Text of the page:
Skip to main content
Chemistry LibreTexts

10.7: Acid-Base Gallery

  • Page ID
  • \( \newcommand{\vecs}[1]{\overset { \scriptstyle \rightharpoonup} {\mathbf{#1}} } \)

    \( \newcommand{\vecd}[1]{\overset{-\!-\!\rightharpoonup}{\vphantom{a}\smash {#1}}} \)

    \( \newcommand{\id}{\mathrm{id}}\) \( \newcommand{\Span}{\mathrm{span}}\)

    ( \newcommand{\kernel}{\mathrm{null}\,}\) \( \newcommand{\range}{\mathrm{range}\,}\)

    \( \newcommand{\RealPart}{\mathrm{Re}}\) \( \newcommand{\ImaginaryPart}{\mathrm{Im}}\)

    \( \newcommand{\Argument}{\mathrm{Arg}}\) \( \newcommand{\norm}[1]{\| #1 \|}\)

    \( \newcommand{\inner}[2]{\langle #1, #2 \rangle}\)

    \( \newcommand{\Span}{\mathrm{span}}\)

    \( \newcommand{\id}{\mathrm{id}}\)

    \( \newcommand{\Span}{\mathrm{span}}\)

    \( \newcommand{\kernel}{\mathrm{null}\,}\)

    \( \newcommand{\range}{\mathrm{range}\,}\)

    \( \newcommand{\RealPart}{\mathrm{Re}}\)

    \( \newcommand{\ImaginaryPart}{\mathrm{Im}}\)

    \( \newcommand{\Argument}{\mathrm{Arg}}\)

    \( \newcommand{\norm}[1]{\| #1 \|}\)

    \( \newcommand{\inner}[2]{\langle #1, #2 \rangle}\)

    \( \newcommand{\Span}{\mathrm{span}}\) \( \newcommand{\AA}{\unicode[.8,0]{x212B}}\)

    \( \newcommand{\vectorA}[1]{\vec{#1}}      % arrow\)

    \( \newcommand{\vectorAt}[1]{\vec{\text{#1}}}      % arrow\)

    \( \newcommand{\vectorB}[1]{\overset { \scriptstyle \rightharpoonup} {\mathbf{#1}} } \)

    \( \newcommand{\vectorC}[1]{\textbf{#1}} \)

    \( \newcommand{\vectorD}[1]{\overrightarrow{#1}} \)

    \( \newcommand{\vectorDt}[1]{\overrightarrow{\text{#1}}} \)

    \( \newcommand{\vectE}[1]{\overset{-\!-\!\rightharpoonup}{\vphantom{a}\smash{\mathbf {#1}}}} \)

    \( \newcommand{\vecs}[1]{\overset { \scriptstyle \rightharpoonup} {\mathbf{#1}} } \)

    \( \newcommand{\vecd}[1]{\overset{-\!-\!\rightharpoonup}{\vphantom{a}\smash {#1}}} \)

    Learning Objectives

    Make sure you thoroughly understand the following essential ideas which have been presented above. It is especially important that you know the precise meanings of all the highlighted terms in the context of this topic.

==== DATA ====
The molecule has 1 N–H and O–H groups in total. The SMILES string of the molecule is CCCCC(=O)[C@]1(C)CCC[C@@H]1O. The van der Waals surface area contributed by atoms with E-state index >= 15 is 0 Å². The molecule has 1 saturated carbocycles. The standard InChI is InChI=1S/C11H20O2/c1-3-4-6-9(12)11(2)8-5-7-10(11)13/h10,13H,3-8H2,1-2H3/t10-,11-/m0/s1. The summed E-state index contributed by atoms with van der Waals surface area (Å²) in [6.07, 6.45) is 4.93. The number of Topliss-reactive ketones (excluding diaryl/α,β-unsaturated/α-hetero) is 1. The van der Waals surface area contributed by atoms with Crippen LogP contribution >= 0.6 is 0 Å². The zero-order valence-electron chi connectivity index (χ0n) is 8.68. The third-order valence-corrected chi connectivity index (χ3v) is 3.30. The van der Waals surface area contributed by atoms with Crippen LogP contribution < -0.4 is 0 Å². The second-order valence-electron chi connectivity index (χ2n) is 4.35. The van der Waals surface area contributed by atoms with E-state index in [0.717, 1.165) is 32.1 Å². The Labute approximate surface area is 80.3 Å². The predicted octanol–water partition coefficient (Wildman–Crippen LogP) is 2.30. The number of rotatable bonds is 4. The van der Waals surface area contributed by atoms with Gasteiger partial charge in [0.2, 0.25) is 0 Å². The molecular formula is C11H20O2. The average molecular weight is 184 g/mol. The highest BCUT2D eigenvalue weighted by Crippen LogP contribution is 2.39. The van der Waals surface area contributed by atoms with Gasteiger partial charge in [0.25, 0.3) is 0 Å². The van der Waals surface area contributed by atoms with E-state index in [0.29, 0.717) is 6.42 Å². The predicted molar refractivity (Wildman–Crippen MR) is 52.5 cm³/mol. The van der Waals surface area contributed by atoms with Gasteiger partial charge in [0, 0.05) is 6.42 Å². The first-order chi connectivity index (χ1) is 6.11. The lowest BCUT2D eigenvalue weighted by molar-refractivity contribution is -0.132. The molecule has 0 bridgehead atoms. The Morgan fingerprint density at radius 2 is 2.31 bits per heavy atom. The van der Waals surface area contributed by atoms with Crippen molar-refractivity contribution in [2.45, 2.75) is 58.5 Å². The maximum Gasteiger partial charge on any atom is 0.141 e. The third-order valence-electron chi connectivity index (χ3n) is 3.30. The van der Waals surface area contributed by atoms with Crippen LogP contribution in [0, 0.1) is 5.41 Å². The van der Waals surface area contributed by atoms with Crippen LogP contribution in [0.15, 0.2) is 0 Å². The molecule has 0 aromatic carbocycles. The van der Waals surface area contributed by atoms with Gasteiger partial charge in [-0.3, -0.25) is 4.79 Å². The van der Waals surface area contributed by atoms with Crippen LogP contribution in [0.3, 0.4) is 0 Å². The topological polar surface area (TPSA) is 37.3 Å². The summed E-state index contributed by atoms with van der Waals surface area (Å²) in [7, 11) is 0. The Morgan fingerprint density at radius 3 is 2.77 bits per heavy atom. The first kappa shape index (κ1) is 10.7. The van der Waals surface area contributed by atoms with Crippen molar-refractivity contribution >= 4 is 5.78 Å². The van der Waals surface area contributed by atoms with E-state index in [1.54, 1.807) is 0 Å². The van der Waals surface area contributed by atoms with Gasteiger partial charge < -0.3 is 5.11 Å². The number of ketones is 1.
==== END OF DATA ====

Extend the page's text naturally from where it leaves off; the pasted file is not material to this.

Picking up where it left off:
• Describe some of the special properties of sulfuric acid that make it especially important both in the laboratory and in industry.
    • Name the major acids and bases that are important to the fertilizer industry
    • Name the natural sources of any three of the major organic acids.
    • What are fatty acids? In what major way do the physical properties of saturated and unsaturated fatty acids differ?
    • Describe the general structure of an amino acid, and state why they are important.

    Acids and bases are of interest not only to the chemically inclined; they play a major role in our modern industrial society — so anyone who participates in it, or who is interested in its history and development, needs to know something about them. Five of the major acids and bases fall into the "Top 20" industrial chemicals manufactured in the world. The following table shows year-2000 figures for the U.S:

    cal and rank

    Sulfuric acid - 1

    Lime (CaO)

    Phosphoric acid - 4


    Sodium hydroxide - 9

    Nitric acid - 11

    production in 109kg 40 20 16 15 11 8
    major use chemicals cement fertilizers fertilizers chemicals chemicals

    The mineral acids

    This term refers to any inorganic acid, but its common use is usually limited to the major strong acids plus phosphoric acid. The major mineral acids— sulfuric, nitric, and hydrochloric— have been known since medieval times. Their discovery is usually credited to the Persian alchemist Abu Musa Jabir ibn Hayyan, known in the West by his Latinized name Geber. Jabir also invented aqua regia, the mixture of nitric and hydrochloric acids that has the unique ability to dissolve gold.

    Sulfuric acid

    More sulfuric acid is manufactured than any other industrial chemical, and it is the cheapest industrial acid worldwide. It has been continuously manufactured in the U.S. since 1793 and in Europe for much longer.


    What you should know about it

    • Pure anhydrous H2SO4 is a dense, viscous liquid which melts at 10.4°C and boils at about 300°C, decomposing back into its constituents, H2O and SO3.
    • The acid undergoes autoprotolysis

    2 H2SO4 → H3SO4+ + HSO4

    H2SO4 + 2 NaCl → 2 Na+ + SO42– + HCl(g)

    C12H22O11(s) → 12 C(s) + 11 H2O

    H2SO4 + H2SO4 → HS2O7 + H3O+

    • Its high boiling point makes the acid ideal for making other acids, such as nitric and hydrochloric, which are more volatile; removal of the gaseous product drives the reaction to the right as predicted by the Le Chatelier Principle: